We are often contacted by an employer that realizes, well after the filing deadline, that it failed to submit an annual EEO-1 Report to the Equal Employment Opportunity Commission (EEOC) / Joint Reporting Committee. Sometimes the employer has gone several years without filing an EEO-1...more
OFCCP’s Fiscal Year 2017 (FY2017) is coming to a close and the Agency may be looking to make some deals, particularly in matters alleging pattern and practice discrimination. For the past decade, OFCCP has engaged in what has been best described as "plaintiff-style" tactics to achieve...more
Even before the 1978 publication of the Uniform Guidelines on Employee Selection Procedures, adverse impact analyses (alternatively known as disparate impact analyses) have been conducted by employers to evaluate passing rate differences between subgroups on various practices...more
According to the latest report from the Department of Defense, there are more than 50,000 active duty military service men and women in the state of South Carolina. Of those, 10 percent will leave the military each year. But will they stay in South Carolina? Additionally, 240,000 will separate ...more
Ask the Experts is an online forum where federal contractors and subcontractors are invited to submit questions to industry experts related to OFCCP compliance, affirmative action planning, and equal employment opportunity. Simply register your company on LocalJobNetwork.com to submit a question. Questions and answers will occasionally be featured in The OFCCP Digest for the benefit of all readers.
Question: Best Practice on Hiring an Intern Full Time?
We're a government contractor and every year we bring on a cohort of paid, summer interns. Each intern formally applies to our company for the internship position. At the end of their internships, we make full-time offers to some of the interns. What is the best practice in terms of converting them to full-time employees at the end of their internships? Does each intern need to apply again to a full-time open requisition? Do we need to open and complete requisitions that we know these interns will fill since they were already working for us? Can we simply add them as full-time staff without having to open a full requisition?
Assuming there are distinct criteria for hiring the interns (from your other hires), they are likely their own pool of applicants and hires for such purposes as your adverse impact analysis and recordkeeping requirements. Once interns are brought on as employees, if a company converts them to full time, they are more likely to fit your definition of a transfer or promotion. If there is a break in employment, then they need to apply and be hired like any other rehire. (Though rehires are sometimes not in the same pool for analysis purposes as first time hires.)
Trump Administration Rescinds Guidance on Race for Higher Education Institutions
The Trump administration rescinded Obama-era guidelines that permitted race to be among the factors considered in the college admissions process, in order to achieve diversity. In an announcement issued by the Justice and Education Departments, higher education institutions were directed to use race-neutral standards. This move comes as Harvard University faces a lawsuit alleging that it intentionally discriminated against Asian Americans by limiting the number of Asian Americans it admits to the university.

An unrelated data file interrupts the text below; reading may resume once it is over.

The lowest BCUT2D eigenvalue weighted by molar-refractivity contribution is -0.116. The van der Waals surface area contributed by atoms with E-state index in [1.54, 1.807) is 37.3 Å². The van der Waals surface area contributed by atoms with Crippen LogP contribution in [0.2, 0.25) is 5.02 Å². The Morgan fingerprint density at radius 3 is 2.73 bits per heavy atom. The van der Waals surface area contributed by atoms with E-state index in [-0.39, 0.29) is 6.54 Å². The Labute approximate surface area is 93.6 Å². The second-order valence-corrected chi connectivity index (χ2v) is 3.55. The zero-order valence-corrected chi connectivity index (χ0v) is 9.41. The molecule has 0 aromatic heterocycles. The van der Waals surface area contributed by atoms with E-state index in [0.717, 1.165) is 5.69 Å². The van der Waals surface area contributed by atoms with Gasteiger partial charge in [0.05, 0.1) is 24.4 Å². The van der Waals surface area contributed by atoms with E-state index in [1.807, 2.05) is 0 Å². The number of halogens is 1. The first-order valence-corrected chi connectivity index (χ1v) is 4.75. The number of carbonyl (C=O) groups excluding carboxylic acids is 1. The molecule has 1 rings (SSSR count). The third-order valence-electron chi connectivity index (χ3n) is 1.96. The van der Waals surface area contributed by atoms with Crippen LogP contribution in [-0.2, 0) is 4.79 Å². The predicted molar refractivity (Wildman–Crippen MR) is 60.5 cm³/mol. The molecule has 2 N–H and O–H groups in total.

Supreme Court Rules “Fair Share” Fees are Unconstitutional
The U.S. Supreme Court, in a 5-4 decision, ruled that public sector unions can no longer collect fees from non-union members without consent, as it violates their First Amendment rights. These “Fair Share” fees were a significant source of revenue for unions, and non-members were compelled to pay for the union to essentially “represent” these employees if covered by a collective bargaining agreement. The Supreme Court’s decision overrules Abood v. Detroit Board of Education (1977), stating that “compelling individuals to mouth support for views they find objectionable violates that cardinal constitutional command.” The new ruling could impact unions’ roles in the political scene as it will essentially decrease budgets locally and nationally.
EEOC Report: Age Discrimination Continues to Be a Problem
Fifty years after the Age Discrimination in Employment Act (ADEA) went into effect, Victoria A. Lipnic, Acting Chair of the EEOC, released a report on the state of older workers and age discrimination. The report points out similarities between age discrimination and other prejudices, creating difficulty for older workers to find employment. While the ADEA was an important step toward workers’ civil rights, the report shows age discrimination remains a significant issue as older workers are judged by unfair and outdated assumptions about their abilities. Also in the report, you will find a number of recommendations, strategies, and resources to avoid age discrimination, improve age diversity, and enhance an organization’s productivity through mixed-age teams.
"Navigating the Waves of Change," will be held in Anaheim, California July 31-August 3. The conference agenda includes a focus on diversity and inclusion, AAP preparation and analysis, OFCCP trends, effective tools and strategies for outreach, and much more. View a full agenda for the event.
The opinions expressed in this newsletter are the opinions of the individual author(s) and do not necessarily reflect the opinions of the Local JobNetwork™. The information appearing in this newsletter is meant to provide the reader with a general understanding of topics relating to OFCCP compliance requirements and is not legal advice. If you are seeking legal advice to address OFCCP compliance issues or requirements, you should consult an attorney. The Local JobNetwork™ expressly disclaims all liability with respect to actions taken or not taken based on any or all of the contents of this newsletter.